Frick and Frack
I completely believe that they've come up with another plan that nobody's thought through, not even Frick and Frack, the Keystone Kops of pension analysis. And it would be in keeping with the legislative tradition for people to vote for this thing without having read a word of it.

I never did actually find out who these guys on the right were or what esteemed university they're from. We live in a state with Nobel laureates,

Yawn, Yawn, Go Away! Little Johnny Wants to be Engaged! « Diary of a Public School Teacher!

Yawn, Yawn, Go Away! Little Johnny Wants to be Engaged! « Diary of a Public School Teacher!:

Yawn, Yawn, Go Away! Little Johnny Wants to be Engaged!

Because James Baldwin Educates Educators, Too | The Jose Vilson

Because James Baldwin Educates Educators, Too | The Jose Vilson:

Because James Baldwin Educates Educators, Too

James Baldwin

Here’s James Baldwin, acclaimed writer and activist, on the purpose of education:

Since I am talking to schoolteachers and I am not a teacher myself, and in some ways am fairly easily intimidated, I beg you to let me leave that and go back to what I think to be the entire purpose of education in the first place. It would seem to me that when a child is born, if I’m the child’s parent, it is my obligation and my high duty to civilize that child. Man is a social animal. He cannot exist without a society. A society, in turn, depends on certain things which everyone within that society takes for granted. Now the crucial paradox which confronts us here is that the whole process of education occurs within a social framework and is designed to perpetuate the aims of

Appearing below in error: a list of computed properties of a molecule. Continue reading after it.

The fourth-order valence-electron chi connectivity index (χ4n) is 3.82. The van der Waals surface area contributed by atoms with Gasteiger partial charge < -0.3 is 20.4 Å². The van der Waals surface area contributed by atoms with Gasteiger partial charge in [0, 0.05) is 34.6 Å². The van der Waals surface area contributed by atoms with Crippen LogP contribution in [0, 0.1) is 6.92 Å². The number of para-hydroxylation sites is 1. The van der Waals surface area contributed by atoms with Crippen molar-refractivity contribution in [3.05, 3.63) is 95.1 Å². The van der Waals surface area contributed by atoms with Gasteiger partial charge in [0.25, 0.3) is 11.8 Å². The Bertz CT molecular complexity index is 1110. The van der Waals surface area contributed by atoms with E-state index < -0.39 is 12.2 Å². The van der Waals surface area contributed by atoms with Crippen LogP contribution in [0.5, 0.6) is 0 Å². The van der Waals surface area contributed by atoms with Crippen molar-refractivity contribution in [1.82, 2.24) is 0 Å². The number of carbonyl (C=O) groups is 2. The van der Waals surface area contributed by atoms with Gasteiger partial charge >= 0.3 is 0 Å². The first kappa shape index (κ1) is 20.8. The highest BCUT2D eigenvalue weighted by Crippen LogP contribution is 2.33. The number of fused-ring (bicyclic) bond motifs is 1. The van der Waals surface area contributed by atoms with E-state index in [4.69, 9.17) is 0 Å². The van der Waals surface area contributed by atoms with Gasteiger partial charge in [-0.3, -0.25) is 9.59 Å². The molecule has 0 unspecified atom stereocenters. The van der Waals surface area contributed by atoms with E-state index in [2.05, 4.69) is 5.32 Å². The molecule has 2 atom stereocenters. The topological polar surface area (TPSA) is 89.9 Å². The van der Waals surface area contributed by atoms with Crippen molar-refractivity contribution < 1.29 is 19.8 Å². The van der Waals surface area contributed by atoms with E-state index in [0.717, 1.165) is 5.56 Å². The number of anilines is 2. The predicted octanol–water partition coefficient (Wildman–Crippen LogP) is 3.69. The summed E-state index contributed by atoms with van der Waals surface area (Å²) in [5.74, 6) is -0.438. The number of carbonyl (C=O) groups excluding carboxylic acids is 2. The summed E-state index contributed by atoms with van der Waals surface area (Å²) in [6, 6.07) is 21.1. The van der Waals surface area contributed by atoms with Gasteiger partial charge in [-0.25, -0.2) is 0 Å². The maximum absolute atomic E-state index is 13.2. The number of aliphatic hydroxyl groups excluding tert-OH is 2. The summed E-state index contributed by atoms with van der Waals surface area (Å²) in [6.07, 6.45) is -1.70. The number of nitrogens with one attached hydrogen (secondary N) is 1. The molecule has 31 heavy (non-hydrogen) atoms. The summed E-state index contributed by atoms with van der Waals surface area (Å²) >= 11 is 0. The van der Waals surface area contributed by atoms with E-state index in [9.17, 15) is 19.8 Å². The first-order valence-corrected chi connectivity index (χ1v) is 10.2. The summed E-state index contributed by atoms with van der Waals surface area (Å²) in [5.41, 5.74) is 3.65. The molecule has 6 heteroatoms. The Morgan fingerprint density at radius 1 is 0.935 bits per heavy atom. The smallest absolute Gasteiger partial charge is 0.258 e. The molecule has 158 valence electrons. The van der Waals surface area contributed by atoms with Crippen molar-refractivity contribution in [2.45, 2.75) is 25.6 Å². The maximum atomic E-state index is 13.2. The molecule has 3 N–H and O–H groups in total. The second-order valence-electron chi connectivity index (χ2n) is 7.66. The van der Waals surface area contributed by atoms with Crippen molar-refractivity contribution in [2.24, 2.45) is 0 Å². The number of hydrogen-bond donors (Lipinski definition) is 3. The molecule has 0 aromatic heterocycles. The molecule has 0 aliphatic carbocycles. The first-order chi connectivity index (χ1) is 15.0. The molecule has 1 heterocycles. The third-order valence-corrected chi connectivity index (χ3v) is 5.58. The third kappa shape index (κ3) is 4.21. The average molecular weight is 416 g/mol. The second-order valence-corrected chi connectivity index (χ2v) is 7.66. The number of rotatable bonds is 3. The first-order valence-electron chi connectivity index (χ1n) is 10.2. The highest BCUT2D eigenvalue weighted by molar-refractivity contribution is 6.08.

NYC Public School Parents: Today's scorecard on our schools: the news ain't pretty & the diagnosis bizarre

NYC Public School Parents: Today's scorecard on our schools: the news ain't pretty & the diagnosis bizarre:

Today's scorecard on our schools: the news ain't pretty & the diagnosis bizarre


We have had nine long years during which NY state and city education officials have relentlessly focused on high stakes testing, with school closings, grade retention, and teacher bonuses all linked to test scores. So according to data released today, what has been the

UFT Survey Finds Increased Class Sizes And Dwindling Budgets, Echoing National Trend

UFT Survey Finds Increased Class Sizes And Dwindling Budgets, Echoing National Trend:

UFT Survey Finds Increased Class Sizes And Dwindling Budgets, Echoing National Trend

Uft Survey Class Size Budget Cuts

Posted: 11/1/11 07:24 PM ET